Gov. Robert Bentley advocated expansion of prekindergarten and his plan to overhaul the state’s prison system during his State of the State address tonight.
The governor stressed the need to address entrenched poverty and said he would create a task force to study removal of the sales tax on groceries.
Bentley, who had opposed Donald Trump during the presidential campaign, praised the Trump administration, including Trump’s stance on immigration, and vowed to oppose “sanctuary” cities.
It was the seventh State of the State address for the governor, who was elected in 2010.
Bentley devoted the first part of his speech to what he described as successful efforts to recruit jobs and build the state’s economy.
The governor said the state’s labor force is the largest it’s been in five years. Bentley said his administration has recruited and landed more than 92,000 “well-paying jobs.”
The governor talked about twice sending Alabama National Guard soldiers to help guard the U.S.-Mexican border last year.
Bentley praised President Trump for his “decisive and necessary actions to support our nation’s immigration laws.”
The governor said Alabama would not support “sanctuary cities” or “institutions that harbor or shelter illegal immigrants.”
Bentley said he’s encouraged because he believes the Trump administration will reduce regulatory burdens and give states more control over their affairs.
“Our country is made up of 50 sovereign states, and governors like myself, have stood firm while costly mandates were shoved down our throats, and said collectively ‘no more.’ ” Bentley said.
Bentley is a longtime advocate of expanding the state’s prekindergarten program and invited three teachers from Zion Chapel School in Coffee County, who got a standing ovation.
“Pre-K is truly a success story and our four-year-olds are thriving,” Bentley said.
The governor is seeking a $20 million increase in prekindergarten to expand its availability.
Bentley said he would support an initiative to adopt some of the successful approaches to teaching used in prekindergarten for use in classes through third grade.
Bentley has said his top priority for this year is his plan to borrow $800 million to build four new state prisons. Thirteen of the 15 men’s prisons would close and Julia Tutwiler Prison for Women would be replaced.
During his speech tonight, Bentley described what he said were deteriorating and dangerous conditions and caused the prisons “deadly.”
“The men and women inside these prison walls are there for just punishment,” Bentley said. “But they are not there to slip further into a cycle of dependency, crime, violence and hopelessness.”
The governor introduced two former inmates who are now prison ministers.
“We cannot afford to wait any longer to solve this lingering, difficult and deadly problem,” Bentley said.
Bentley said Alabama is one of only four states that does not provide a break in its sales tax on food. He said the tax places a greater burden on low-income families.
The governor said a task force of experts on education, healthcare, taxation and revenue, and the economy will study best practices from comparable states and give him a recommendation this fall.
“I want to remove the state tax on food,” Bentley said. “Every family in Alabama should be able to find a good job and feed their families without being overly taxed.”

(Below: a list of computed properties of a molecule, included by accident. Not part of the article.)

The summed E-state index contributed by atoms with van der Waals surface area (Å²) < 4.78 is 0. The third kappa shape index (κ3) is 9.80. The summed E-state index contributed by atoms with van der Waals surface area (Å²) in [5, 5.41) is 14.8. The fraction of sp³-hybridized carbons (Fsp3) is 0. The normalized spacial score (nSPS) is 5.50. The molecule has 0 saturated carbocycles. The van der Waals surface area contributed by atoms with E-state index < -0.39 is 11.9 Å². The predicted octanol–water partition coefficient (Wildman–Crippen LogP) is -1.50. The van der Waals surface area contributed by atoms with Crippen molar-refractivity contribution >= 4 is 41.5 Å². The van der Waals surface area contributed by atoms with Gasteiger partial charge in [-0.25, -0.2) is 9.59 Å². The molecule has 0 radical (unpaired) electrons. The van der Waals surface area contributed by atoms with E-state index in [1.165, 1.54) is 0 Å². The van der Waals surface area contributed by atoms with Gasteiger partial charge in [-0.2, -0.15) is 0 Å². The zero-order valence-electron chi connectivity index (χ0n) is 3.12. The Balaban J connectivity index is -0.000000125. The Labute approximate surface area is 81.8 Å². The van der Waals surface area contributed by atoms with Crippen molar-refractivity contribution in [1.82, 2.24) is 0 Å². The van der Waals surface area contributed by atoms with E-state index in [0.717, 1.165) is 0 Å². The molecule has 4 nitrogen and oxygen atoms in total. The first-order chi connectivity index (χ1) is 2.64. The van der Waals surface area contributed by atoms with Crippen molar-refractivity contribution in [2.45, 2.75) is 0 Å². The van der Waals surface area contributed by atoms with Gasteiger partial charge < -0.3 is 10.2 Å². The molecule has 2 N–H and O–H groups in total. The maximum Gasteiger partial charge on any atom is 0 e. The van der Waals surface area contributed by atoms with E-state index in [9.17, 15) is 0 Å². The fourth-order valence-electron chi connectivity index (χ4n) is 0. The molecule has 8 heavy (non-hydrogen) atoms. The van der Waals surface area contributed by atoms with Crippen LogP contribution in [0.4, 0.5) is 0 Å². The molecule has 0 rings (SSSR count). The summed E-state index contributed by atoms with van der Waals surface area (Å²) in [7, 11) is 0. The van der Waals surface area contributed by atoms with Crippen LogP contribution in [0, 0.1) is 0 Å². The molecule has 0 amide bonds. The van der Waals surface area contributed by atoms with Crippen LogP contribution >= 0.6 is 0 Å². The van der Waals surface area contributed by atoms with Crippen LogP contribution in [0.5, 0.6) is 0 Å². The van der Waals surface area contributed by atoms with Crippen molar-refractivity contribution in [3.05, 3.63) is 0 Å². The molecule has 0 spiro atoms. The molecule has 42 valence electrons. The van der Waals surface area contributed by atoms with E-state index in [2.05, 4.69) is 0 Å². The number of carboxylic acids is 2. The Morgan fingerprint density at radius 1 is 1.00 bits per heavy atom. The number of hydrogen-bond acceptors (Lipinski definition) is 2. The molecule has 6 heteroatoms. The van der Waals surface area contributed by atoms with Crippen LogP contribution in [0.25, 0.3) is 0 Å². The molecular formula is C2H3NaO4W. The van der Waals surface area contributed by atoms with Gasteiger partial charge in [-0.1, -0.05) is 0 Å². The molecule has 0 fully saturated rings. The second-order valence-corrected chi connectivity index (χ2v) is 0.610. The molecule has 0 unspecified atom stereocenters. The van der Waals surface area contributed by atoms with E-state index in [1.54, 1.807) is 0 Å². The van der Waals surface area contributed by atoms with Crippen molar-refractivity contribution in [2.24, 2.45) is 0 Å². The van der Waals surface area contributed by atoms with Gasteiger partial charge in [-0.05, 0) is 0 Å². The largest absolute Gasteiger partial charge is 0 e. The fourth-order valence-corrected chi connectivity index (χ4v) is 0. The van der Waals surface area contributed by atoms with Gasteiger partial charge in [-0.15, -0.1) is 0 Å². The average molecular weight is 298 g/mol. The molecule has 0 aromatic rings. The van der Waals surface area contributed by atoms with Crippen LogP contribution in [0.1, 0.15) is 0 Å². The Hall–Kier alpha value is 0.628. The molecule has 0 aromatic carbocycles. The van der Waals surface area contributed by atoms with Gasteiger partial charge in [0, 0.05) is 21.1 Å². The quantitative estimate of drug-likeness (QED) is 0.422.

Rep. John Knight, D-Montgomery, who has repeatedly proposed bills to exempt food from the state sales tax, said he was pleased to hear Bentley bring up the issue.
“I know he talked about setting up some kind of committee,” Knight said. “But if he calls me I’ve got enough information on that and I will supply him all the information that’s needed.”
Alabama Arise State Coordinator Kimble Forrister issued a statement in support of Bentley’s call for an end to the sales tax on food.
Alabama Arise, which advocates for policies that would benefit low-income families, has called for that change for many years.
“Ending the state grocery tax would boost the economy and help millions of Alabama families make ends meet,” Forrister said. “We’re glad the governor recognized the need for Alabama to untax groceries, and we hope lawmakers will move quickly to end this regressive tax once and for all.”
Knight said he was discouraged when Bentley talked about supporting Trump’s immigration policies and not supporting sanctuary cities.
“As we try to attract industry here, and especially when we have plants like Hyundai and Mercedes, bringing up that issue and talking about it I don’t think is very helpful,” Knight said.
Senate Minority Leader Quinton Ross, D-Montgomery, said Bentley gave a colorful speech with some personal touches but said it was hollow on substance.
“I was happy to hear him talk about the sales tax on food,” Ross said. “I’m glad he’s finally joined us because of course Democrats have been pushing for removing the sales tax on food for years.”
Ross said he will not support the governor’s prison plan because of the cost and because he said there are better solutions to overcrowded prisons.
“Democrats are opposed to saddling the citizens of the state of Alabama to what could possibly be $1.5 billion worth of debt for 30 years without looking at sensible solutions,” Ross said.
Ross said changes are needed in state policies such as having fewer nonviolent offenders in prison and more community reentry programs.
House Speaker Mac McCuthcheon, R-Monrovia, said liked the tone of Bentley’s speech.
“He was promoting unity and calling people to come together and work together on the issues we have,” McCutcheon said. “It was a good message.”
Bentley got a standing ovation at the end of the hour-long speech.